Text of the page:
The sales of fast-moving consumer goods companies, which primarily sell daily-use items, everything from toothpaste to washing powder to biscuits, have been flat for the last three years.

Further, loans given by banks with gold jewellery as collateral have risen by 66.7% from April to July this year, from the year earlier. The non-banking financial companies have seen a similar boom in lending against gold jewellery.

Anyone who knows something about Indian families would understand that borrowing against gold is the nuclear option, which is considered only once all other options fail. Along with this, pages and pages of newspaper notices tell us that defaults on these loans have also gone up.

Further, domestic two-wheeler sales and car sales have been stagnating for a few years now.

These are just a few examples of weak consumer expenditure over the years. All this tells us that the current consumer confidence when it comes to the economic future is weak. The Centre for Monitoring Indian Economy’s consumer sentiment index is at half the level it was two years back and considerably lower from where it was three years back and even four years back.

Why is this happening?

It is very difficult to draw a clear linear explanation for anything as complicated as the economy. Nevertheless, one possible explanation for this is the fall in investment as a proportion to the GDP or the overall economy, as can be seen from the following chart.

As can be seen, investment in the economy has been falling for many years now. This has impacted income growth. The growth in GDP per capita (a measure of the average growth in income) in 2010-11 had stood at 18.3%. Since then, it has seen a predominantly downward trend, and in 2019-20, the growth was down to 6.6%. In 2020-21, it contracted by 4%.

For income growth to pick up, investment needs to go up to create jobs, put more money in the hands of people, and thus spur economic activity. The trouble is that many businesses are not in a position to borrow. Even if they are, the capacity utilization in many sectors continues to be low, which means that producers do not need to expand unless consumer demand rises to justify it.

Consumer demand is a function of income growth. Income growth, in turn, depends on investment—a classic chicken and egg story, which is proving difficult to break.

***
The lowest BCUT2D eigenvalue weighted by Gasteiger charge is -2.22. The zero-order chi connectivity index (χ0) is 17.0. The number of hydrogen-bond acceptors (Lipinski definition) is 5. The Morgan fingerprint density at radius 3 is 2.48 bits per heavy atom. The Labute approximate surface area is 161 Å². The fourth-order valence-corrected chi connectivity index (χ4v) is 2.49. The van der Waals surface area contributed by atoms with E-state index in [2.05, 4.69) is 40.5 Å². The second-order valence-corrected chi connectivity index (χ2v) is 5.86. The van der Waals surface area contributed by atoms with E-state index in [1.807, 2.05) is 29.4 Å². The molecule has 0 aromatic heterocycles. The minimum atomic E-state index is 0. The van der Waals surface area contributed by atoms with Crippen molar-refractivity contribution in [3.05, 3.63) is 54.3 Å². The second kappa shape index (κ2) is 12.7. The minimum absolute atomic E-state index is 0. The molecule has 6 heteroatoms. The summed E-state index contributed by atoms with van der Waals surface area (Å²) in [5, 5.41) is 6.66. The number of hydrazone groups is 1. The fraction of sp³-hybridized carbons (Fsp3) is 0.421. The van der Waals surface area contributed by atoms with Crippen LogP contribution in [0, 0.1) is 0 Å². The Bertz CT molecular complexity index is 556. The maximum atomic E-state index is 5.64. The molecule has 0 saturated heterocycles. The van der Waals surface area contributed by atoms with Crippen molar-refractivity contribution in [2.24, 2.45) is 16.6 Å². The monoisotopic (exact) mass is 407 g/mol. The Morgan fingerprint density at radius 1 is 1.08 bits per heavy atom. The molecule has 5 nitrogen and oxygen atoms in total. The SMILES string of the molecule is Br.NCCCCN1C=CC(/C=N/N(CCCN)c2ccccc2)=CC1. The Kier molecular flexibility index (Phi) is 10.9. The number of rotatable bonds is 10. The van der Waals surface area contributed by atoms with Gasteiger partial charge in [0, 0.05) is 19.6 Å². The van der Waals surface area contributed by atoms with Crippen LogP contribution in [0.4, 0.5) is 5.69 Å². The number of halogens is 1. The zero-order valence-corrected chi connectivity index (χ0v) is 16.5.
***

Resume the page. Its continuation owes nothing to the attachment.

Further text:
How do we break this?

If we look at the history of economics post the Second World War, the governments have spent their way out of economic trouble. Take the case of what happened in the US during the Great Depression, once government expenditure was fully entrenched in the GDP calculation.

As Pilling writes: “The government spent massively on public works, farm aid, and social security in order to pull the US economy out of its seemingly interminable recession.”

Many governments have done the same since then. The idea is that as the government spends money on various projects, somebody benefits because of that in the form of higher income. They spend that money benefitting others. This starts a virtuous circle and ultimately leads to higher economic activity and economic growth.

The government has been doing that. In 2020-21, the share of government expenditure in the GDP stood at 12.5%, the highest it has ever been since 1950-51. In fact, the share of the government expenditure in the economy during April to June was at 13.7%.

But even at 13.7%, the government expenditure is a small part of the economy. Also, what does not help is that the liabilities of the central government and the state governments as of March 2021 stood at 91.7% of the GDP, the highest in 15 years, limiting the government’s hand to spend its way out of trouble. It’s already highly indebted.

In all this, the good news is on the exports front. From April to June, the exports of goods and services (in rupee terms) went up by 19.5% from a year earlier. Indeed, this has been a ray of hope.

While it is important to see the big picture that the GDP figure offers, it is also essential that it shouldn’t be the be-all and end-all of all argument and analysis, as it often tends to be the case these days.

As Blauw puts it: “These days politicians and policymakers tend to forget that GDP is an invented concept and use it as an objective measure… But GDP is not a concrete measurement like gravity. You do not make it any more real by sticking a number onto it… We are in the grip of yardsticks of our own making.”

It is also important to understand that people’s lives are not led in the way of a “big picture as a population on an average.” Each one of us lives our life in particulars and not in the big picture average. I write for a living, you probably work for an IT company, and a third person probably sells pakodas for a living.

And all of us have been economically impacted in different ways in the recent past. Unfortunately, the GDP figure hides these details.

As Blastland writes: “The lives we lead are experienced in a world of particulars, alone or in smaller groups, smaller communities, smaller pictures. The question is, what happens when we take insufficient heed of these particulars. If the detailed, small pictures of people’s personal lives aren’t consistent with the big picture drawn by the state, will they trust what the state tells them?”

In this scenario, it is vital for economists, policymakers and politicians, to not get obsessed with the GDP figure, as some tend to do. Also, it is worth remembering that the GDP doesn’t do a good job of measuring the informal part of the economy, where most of India’s economic pain has been felt in the last few years.

Of course, judging the life of every citizen is not possible, but getting a sufficient amount of detail is. Enough data is going around for that. The government can also commission detailed surveys.

While this is true, the opposite is true as well. Just because someone is doing well or the specific sector that the person is working in is performing well, doesn’t mean all is well at the aggregate economy level. And this is a lesson for life. The part may not always reflect the whole, and the whole rarely reflects every part.

To conclude, even good quality milk, clean water and great coffee imported from South America cannot ensure that the final product is drinkable if the balance of the ingredients is not right. The good thing is that you can get the coffee made again. The economy isn’t like that.

Vivek Kaul is the author of Bad Money and was once labelled Twitter’s favourite economist. Have any feedback? Send in your bouquets and brickbats to him on Twitter.